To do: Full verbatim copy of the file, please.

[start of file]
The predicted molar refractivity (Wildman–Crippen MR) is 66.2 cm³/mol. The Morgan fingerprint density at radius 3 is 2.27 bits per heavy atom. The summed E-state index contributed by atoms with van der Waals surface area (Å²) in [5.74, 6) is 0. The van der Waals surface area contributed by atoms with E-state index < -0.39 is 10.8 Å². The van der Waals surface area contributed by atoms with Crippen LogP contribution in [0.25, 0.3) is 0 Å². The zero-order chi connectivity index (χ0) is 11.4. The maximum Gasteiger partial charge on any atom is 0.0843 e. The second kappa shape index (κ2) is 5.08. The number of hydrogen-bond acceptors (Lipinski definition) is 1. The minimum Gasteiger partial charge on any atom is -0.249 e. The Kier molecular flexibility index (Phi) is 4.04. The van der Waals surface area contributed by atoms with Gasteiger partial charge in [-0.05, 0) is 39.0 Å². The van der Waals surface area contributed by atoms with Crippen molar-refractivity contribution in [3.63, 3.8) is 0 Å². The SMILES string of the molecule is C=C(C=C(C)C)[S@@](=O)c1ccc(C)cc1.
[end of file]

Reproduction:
The predicted molar refractivity (Wildman–Crippen MR) is 66.2 cm³/mol. The Morgan fingerprint density at radius 3 is 2.27 bits per heavy atom. The summed E-state index contributed by atoms with van der Waals surface area (Å²) in [5.74, 6) is 0. The van der Waals surface area contributed by atoms with E-state index < -0.39 is 10.8 Å². The van der Waals surface area contributed by atoms with Crippen LogP contribution in [0.25, 0.3) is 0 Å². The zero-order chi connectivity index (χ0) is 11.4. The maximum Gasteiger partial charge on any atom is 0.0843 e. The second kappa shape index (κ2) is 5.08. The number of hydrogen-bond acceptors (Lipinski definition) is 1. The minimum Gasteiger partial charge on any atom is -0.249 e. The Kier molecular flexibility index (Phi) is 4.04. The van der Waals surface area contributed by atoms with Gasteiger partial charge in [-0.05, 0) is 39.0 Å². The van der Waals surface area contributed by atoms with Crippen molar-refractivity contribution in [3.63, 3.8) is 0 Å². The SMILES string of the molecule is C=C(C=C(C)C)[S@@](=O)c1ccc(C)cc1.